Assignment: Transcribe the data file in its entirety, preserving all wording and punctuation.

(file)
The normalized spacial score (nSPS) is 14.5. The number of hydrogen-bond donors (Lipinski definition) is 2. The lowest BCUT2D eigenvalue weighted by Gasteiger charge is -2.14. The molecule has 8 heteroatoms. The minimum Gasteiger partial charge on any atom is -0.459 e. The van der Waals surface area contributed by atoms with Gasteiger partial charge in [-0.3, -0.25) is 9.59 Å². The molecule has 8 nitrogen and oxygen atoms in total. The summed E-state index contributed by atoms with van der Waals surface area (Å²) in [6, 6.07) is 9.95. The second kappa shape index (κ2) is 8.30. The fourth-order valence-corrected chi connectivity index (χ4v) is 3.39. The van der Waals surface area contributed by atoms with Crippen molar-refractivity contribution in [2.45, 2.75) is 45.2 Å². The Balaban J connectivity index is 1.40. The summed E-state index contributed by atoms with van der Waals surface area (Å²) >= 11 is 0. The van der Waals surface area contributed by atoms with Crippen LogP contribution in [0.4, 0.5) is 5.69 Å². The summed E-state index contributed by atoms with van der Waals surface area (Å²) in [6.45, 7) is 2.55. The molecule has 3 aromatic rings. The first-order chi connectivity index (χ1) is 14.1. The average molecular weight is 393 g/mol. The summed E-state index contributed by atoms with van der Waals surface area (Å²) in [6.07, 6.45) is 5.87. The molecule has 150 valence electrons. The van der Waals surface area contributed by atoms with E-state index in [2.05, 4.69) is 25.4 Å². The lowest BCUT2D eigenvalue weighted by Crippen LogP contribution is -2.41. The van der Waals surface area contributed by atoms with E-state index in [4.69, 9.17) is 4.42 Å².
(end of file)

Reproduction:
The normalized spacial score (nSPS) is 14.5. The number of hydrogen-bond donors (Lipinski definition) is 2. The lowest BCUT2D eigenvalue weighted by Gasteiger charge is -2.14. The molecule has 8 heteroatoms. The minimum Gasteiger partial charge on any atom is -0.459 e. The van der Waals surface area contributed by atoms with Gasteiger partial charge in [-0.3, -0.25) is 9.59 Å². The molecule has 8 nitrogen and oxygen atoms in total. The summed E-state index contributed by atoms with van der Waals surface area (Å²) in [6, 6.07) is 9.95. The second kappa shape index (κ2) is 8.30. The fourth-order valence-corrected chi connectivity index (χ4v) is 3.39. The van der Waals surface area contributed by atoms with Crippen molar-refractivity contribution in [2.45, 2.75) is 45.2 Å². The Balaban J connectivity index is 1.40. The summed E-state index contributed by atoms with van der Waals surface area (Å²) >= 11 is 0. The van der Waals surface area contributed by atoms with Crippen LogP contribution in [0.4, 0.5) is 5.69 Å². The summed E-state index contributed by atoms with van der Waals surface area (Å²) in [6.45, 7) is 2.55. The molecule has 3 aromatic rings. The first-order chi connectivity index (χ1) is 14.1. The average molecular weight is 393 g/mol. The summed E-state index contributed by atoms with van der Waals surface area (Å²) in [6.07, 6.45) is 5.87. The molecule has 150 valence electrons. The van der Waals surface area contributed by atoms with E-state index in [2.05, 4.69) is 25.4 Å². The lowest BCUT2D eigenvalue weighted by Crippen LogP contribution is -2.41. The van der Waals surface area contributed by atoms with E-state index in [4.69, 9.17) is 4.42 Å².